October 09, 2021


Pope Manufacturing Co. (1904-1914)
Hartford, Connecticut 

This is a Pope-Hartford radiator script (1906-1914)   flickr 

Colonel Albert A Pope established the Pope Manufacturing Company in 1876 and went on to become America's largest producer of bicycles marketed under the trade name of Columbia. In 1896 Pope entered the automotive field with an electric car also called Columbia produced in collaboration with the Electric Vehicle Company. The Columbia continued in production until 1913 but in 1904 the Pope-Hartford was introduced along with a number of other new Pope motor vehicles built in different locations (see Pope-Toledo, Pope-Tribune and Pope-Waverley).

The first Pope-Hartford was a 10 hp single-cylinder car offered in runabout and tonneau body styles. A two-cylinder model tonneau was added in 1905 and a four-cylinder touring model followed in 1906. It was 1911 before a six-cylinder model arrived. The Pope-Hartford was offered in a wide range of body styles, far too many for a production that was only in the 500 to 700 a year range. Commercial vehicles were also produced from 1906, including trucks of up to 3-ton and 5-ton capacity and some public utility vehicles, including ambulances and motorized fire apparatus. By 1913 Pope-Hartford was in receivership and the last vehicles appeared in 1914.


The first Pope-Hartford cars, introduced in 1903 for the 1904 model year, and subsequent single-cylinder and two-cylinder models, did not carry an emblem. However, the Pope-Hartford name was displayed on a small brass nameplates usually attached to the rear of the vehicle, see example shown below. These Pope-Hartford nameplates are rare.

This is a Pope-Hartford nameplate (1904-c1906)   ms
Size: approx 78mm wide 40mm high

The Pope-Hartford name was also displayed on brass sill plates, see example shown below:

This is a Pope-Hartford sill plate (1904)   bonhams

The first Pope-Hartford hubcaps displayed the "Pope" name only, see example shown below:

This is a Pope hubcap (1903-1904)    ms

Although most restored Pope-Hartford models display an elaborate "Pope-Hartford" script mounted on the radiator core, similar to the script shown above at the top of this post, most original period photos of Pope-Hartford cars do not show a radiator script before 1906. This is so, even on cars taking part in well publicised events such as the Glidden Tour, see example shown below, when one might expect to see radiator scripts used for publicity purposes. 

Pope-Hartford taking part in Glidden Tour (1906)    dpl

The "Pope-Hartford" radiator script first appeared in 1906, possibly as an optional accessory, and the radiator script is seen on some Pope-Hartford advertisements, see example shown below:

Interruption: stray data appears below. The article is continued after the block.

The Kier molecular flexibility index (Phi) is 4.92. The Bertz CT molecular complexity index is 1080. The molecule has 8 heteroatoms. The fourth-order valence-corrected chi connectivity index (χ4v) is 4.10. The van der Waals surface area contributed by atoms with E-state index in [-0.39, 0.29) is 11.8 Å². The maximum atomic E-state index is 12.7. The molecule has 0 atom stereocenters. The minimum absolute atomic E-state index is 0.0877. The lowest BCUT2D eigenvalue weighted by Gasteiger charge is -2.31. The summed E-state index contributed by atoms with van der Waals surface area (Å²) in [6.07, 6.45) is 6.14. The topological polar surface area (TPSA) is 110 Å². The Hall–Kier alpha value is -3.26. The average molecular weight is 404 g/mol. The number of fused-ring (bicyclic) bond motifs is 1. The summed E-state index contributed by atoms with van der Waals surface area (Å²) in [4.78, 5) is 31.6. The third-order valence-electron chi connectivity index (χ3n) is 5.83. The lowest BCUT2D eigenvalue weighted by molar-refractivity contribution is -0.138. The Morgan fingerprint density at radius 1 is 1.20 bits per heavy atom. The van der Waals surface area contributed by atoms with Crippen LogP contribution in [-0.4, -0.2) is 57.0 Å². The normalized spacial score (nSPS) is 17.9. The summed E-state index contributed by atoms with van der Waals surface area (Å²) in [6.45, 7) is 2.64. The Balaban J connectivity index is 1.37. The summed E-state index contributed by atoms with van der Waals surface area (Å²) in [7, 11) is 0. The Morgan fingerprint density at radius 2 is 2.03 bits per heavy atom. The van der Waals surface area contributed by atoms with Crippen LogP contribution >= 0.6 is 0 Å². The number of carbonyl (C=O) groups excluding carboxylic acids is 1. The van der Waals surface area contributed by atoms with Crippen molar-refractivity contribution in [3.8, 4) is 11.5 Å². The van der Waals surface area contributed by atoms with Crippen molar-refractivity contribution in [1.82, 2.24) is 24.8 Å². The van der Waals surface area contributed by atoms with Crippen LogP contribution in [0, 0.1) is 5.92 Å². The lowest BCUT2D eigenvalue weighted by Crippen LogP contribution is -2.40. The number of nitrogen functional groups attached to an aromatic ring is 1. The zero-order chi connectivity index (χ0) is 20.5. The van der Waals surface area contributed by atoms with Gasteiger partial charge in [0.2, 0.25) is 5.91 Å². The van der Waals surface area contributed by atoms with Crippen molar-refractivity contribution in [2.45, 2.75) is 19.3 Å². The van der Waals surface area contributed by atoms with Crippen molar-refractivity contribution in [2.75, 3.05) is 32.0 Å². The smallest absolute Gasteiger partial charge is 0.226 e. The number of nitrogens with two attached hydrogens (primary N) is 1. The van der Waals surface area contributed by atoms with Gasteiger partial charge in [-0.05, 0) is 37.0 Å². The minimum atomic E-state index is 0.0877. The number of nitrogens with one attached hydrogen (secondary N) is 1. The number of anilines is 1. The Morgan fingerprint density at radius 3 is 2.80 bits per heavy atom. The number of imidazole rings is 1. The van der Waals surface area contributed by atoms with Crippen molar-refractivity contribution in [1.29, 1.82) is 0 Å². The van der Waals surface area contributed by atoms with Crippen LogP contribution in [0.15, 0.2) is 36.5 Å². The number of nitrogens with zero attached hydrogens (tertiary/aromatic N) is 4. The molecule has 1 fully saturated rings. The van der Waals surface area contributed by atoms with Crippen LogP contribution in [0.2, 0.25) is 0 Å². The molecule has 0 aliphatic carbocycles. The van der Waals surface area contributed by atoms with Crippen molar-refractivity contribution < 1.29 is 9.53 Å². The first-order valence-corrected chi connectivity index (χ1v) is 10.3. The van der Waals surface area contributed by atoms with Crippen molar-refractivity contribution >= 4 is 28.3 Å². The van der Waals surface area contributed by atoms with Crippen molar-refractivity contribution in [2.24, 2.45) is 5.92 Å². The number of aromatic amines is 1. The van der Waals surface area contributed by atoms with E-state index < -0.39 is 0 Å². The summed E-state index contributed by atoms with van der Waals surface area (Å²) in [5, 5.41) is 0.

Pope-Hartford Model F with rad script (1906)  ebay

Pope-Hartford Model F close-up showing radiator script (1906)

This radiator script is more clearly displayed on the following 1907 Pope-Hartford advertisement:

Pop-Hartford Model L with rad script (1907) ebay

Pope-Hartford Model L close-up showing radiator script (1907)

This Pope-Hartford radiator script is seen on the photo shown below of a 1906 Model F but the date of the photo cannot be confirmed:

1906 Pope-Hartford Model F with radiator script dragoneclassic

Other original period photos continue to show radiators without a script, see example shown below taken at the 1909 New York Auto Show:

Pope-Hartford cars at the New York Auto Show (1909)  dpl

The following are examples of Pope-Hartford radiator scripts displayed on restored models. Most Pope-Hartford radiator scripts on restored models are reproduction scripts. Original Pope-Hartford radiator scripts are rare.

Pope-Hartford Radiator script 

Pope-Hartford radiator script 

The small emblem at the top of the radiator shown above is the patent plate for the Pope-Hartford radiator design, see below:

Pope-Hartford radiator design patent plate

The following Pope-Hartford hubcap design is believed to have been used from about 1906:

This is a Pope-Hartford hubcap (c1906-1910)  bonhams

The Pope-Hartford had a change in nameplate from about 1906 to 1910, see example shown below, although I cannot confirm these dates exactly. This Pope-Hartford nameplate may have been displayed on the dashboard and is very rare:

This is a Pope-Hartford nameplate (c1906-1910) sam
Size: 54mm high 44mm wide

The Pope-Hartford dashboard nameplate design changed again from about 1911, see example shown below:

Pope-Hartford Model W dashboard with nameplate (1911) conceptcarz

This is the painted metal Pope-Hartford dashboard nameplate shown below, which depicts a Pope-Hartford radiator with a radiator script. This Pope-Hartford nameplate is rare.

This is a Pope-Hartford nameplate (c1911-1914)   mjs
Size: 64mm wide 50mm high

The following hubcap design is believed to have been used from about 1910:

Pope-Hartford Model 33 hubcap (1913)   bonhams

The face of this Pope-Hartford hubcap appears in many collections of early emblems:

This is a Pope-Hartford hub face (c1910-1914)    mjs
Size: 68mm diameter

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